Tiresome things, words. And it is even more tiresome when people insist they retain their traditional meanings. Thus I suppose one may sympathise with Peter Murrell, chief executive of the SNP and — for this is not irrelevant to the subject being discussed here — husband to Nicola Sturgeon.
In January 2019, Alex Salmond was arrested by Scottish police officers and charged with 14 offences, chiefly of a sexual nature. Salmond was later, as we all know by now, acquitted on all counts that eventually made it to court (though one of those, a charge of sexual assault with intent to rape, was found not proven). But on the day Salmond was arrested, Murrell sent a brace of text messages to — it is believed — another SNP official. The first of these reads:
“Totally agree folk should be asking the police questions. Report now with the PF [Procurator Fiscal] on charges which leaves police twiddling their thumbs. So good time to be pressurising them. Would be good to know Met [the Metropolitan police] looking at events in London.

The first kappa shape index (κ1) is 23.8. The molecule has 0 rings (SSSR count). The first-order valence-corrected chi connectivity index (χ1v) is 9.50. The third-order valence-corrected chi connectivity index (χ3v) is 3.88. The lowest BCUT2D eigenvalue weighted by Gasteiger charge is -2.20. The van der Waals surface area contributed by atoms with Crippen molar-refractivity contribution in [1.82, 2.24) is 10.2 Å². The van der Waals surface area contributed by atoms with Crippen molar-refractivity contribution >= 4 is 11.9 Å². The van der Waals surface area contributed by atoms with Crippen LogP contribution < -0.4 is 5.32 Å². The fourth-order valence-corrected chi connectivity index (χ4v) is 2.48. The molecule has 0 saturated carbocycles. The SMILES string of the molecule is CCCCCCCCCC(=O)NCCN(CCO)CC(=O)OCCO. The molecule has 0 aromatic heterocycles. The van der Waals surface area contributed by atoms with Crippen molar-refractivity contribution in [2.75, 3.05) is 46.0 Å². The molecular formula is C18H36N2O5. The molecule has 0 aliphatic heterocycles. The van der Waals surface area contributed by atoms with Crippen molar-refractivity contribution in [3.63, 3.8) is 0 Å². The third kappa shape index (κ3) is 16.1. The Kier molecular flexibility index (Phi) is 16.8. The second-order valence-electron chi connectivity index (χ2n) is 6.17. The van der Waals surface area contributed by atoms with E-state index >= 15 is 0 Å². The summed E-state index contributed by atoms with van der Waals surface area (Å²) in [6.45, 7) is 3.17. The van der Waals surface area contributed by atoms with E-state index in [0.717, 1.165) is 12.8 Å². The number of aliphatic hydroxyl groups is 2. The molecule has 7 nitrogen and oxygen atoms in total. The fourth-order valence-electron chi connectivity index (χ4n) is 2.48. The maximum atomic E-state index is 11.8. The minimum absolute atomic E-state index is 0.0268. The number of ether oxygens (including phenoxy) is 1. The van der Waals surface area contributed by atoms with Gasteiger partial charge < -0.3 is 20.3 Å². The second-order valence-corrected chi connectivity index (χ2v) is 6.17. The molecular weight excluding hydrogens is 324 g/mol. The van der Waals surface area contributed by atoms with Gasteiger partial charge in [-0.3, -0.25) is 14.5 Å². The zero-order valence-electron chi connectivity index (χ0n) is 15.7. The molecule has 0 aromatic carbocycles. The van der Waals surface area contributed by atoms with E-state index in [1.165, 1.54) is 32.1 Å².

The poor layman, possessing only an ordinary man’s idea of what 'pressurising' might mean, could think this was a message designed to rally support for the idea that the police should be pressed to investigate Salmond further and more thoroughly than they had hitherto done.
But Mr Murrell, being a creature of superior subtlety, knows better. This message, like others, has 'been presented in a way that suggests a meaning' that 'in reality' it does not have. If by 'reality' you mean 'in every world except this' then Mr Murrell may have a point.